Good employees will appreciate this and will continue to work for the county, and then you won't have about 80 open jobs.
-- J.D. Allen, Port Richey

Little is ever done to solve water woes

Editor: A recent article spoke of the dilemma developers are having in finding vacant land in Pinellas County for developments and home building. Included in the article was a chart ranking Florida's most crowded counties by population per square mile. It seems Pinellas heads the list as being almost three times as crowded as second-ranking Broward.

What should jump out from that chart is that Pinellas, with this kind of congestion, has no aquifer water supply. I wonder how the Southwest Florida Water Management District can justify allowing additional home building under the present drought conditions. With what seems to be a straight face, they direct taxpayers/homeowners in at least four neighboring counties that do have access to the aquifer supply to curtail use of their water.

In the 14 years I have lived in Hernando County, I have known of Pinellas' and Hillsborough's water problems, but have seen little real action to alleviate or correct the situation. The most obvious, of course, is desalination. It seems inevitable, with all the water available in the Gulf of Mexico. Isn't this something in which Swiftmud should be taking the initiative?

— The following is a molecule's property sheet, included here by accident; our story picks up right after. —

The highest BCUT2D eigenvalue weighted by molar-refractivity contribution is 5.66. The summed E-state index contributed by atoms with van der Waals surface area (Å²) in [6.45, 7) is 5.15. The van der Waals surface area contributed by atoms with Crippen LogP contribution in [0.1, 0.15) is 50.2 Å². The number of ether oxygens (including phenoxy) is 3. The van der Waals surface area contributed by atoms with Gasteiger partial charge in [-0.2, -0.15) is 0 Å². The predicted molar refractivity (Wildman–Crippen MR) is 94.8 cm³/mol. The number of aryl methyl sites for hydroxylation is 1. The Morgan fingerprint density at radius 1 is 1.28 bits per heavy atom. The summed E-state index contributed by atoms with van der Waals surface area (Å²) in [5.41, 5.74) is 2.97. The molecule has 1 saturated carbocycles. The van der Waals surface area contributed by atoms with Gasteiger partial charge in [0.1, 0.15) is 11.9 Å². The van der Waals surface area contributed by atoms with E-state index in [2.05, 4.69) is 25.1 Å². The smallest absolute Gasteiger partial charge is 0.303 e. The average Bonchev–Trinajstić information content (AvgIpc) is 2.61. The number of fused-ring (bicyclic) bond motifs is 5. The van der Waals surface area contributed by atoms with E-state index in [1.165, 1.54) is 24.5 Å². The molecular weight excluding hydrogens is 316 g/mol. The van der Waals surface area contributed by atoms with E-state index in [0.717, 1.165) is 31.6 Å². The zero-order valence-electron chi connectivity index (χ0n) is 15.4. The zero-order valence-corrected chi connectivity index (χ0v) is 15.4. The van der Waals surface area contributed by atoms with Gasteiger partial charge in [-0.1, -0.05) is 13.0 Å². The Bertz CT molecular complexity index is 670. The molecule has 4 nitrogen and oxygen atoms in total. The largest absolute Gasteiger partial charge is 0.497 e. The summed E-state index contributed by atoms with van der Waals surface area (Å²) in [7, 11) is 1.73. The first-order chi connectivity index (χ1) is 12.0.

And since no other feasible solution has been presented, what of the thought that every year of delay increases the cost to develop such a system?

As if this situation wasn't strange enough, a meeting was held recently in the Aripeka Community Center in Pasco County to report on the status of the Tampa Bay desalination plant. It seems hard to believe, at least at present, that there is a need for this plant north of Pinellas County.

In Hernando, with a charted figure of 266 people per square mile, as opposed to 3,208 in Pinellas, it is hard to look very kindly on a water have-not's approach to such a major problem.
-- Roland J. Olsberg, Spring Hill

Brooksville is loath to change ill-gotten name

Re: Why get so tongue-tied over street's new name, May 23 Jan Glidewell column

Editor: Here's another one for Mr. Glidewell's file:

Just before the Civil War/War Between the States, some residents in Hernando County showed their pro-slavery feelings by renaming the county seat after a South Carolina congressman whose only claim to any sort of fame was that he caned a U.S. senator from Massachusetts so badly that the senator was an invalid for three years. This occurred in the U.S. Capitol, no less. The scoundrel was seen by some as a pro-slavery hero, and hence Brooksville was named.

When I wrote to the Brooksville city fathers recently, I received this reply from the city administration:

"Although similar suggestions have been made in the past, changing the name of a city would be a complicated and expensive project that would be difficult to justify in terms of real or perceived benefits. I think that most people understand that the name is just part of our history, and that unfortunately, a century from now the "appropriateness' of some of today's names will be questioned."

Thanks again for the column, Mr. Glidewell.
-- Thomas R. Malone, Spring Hill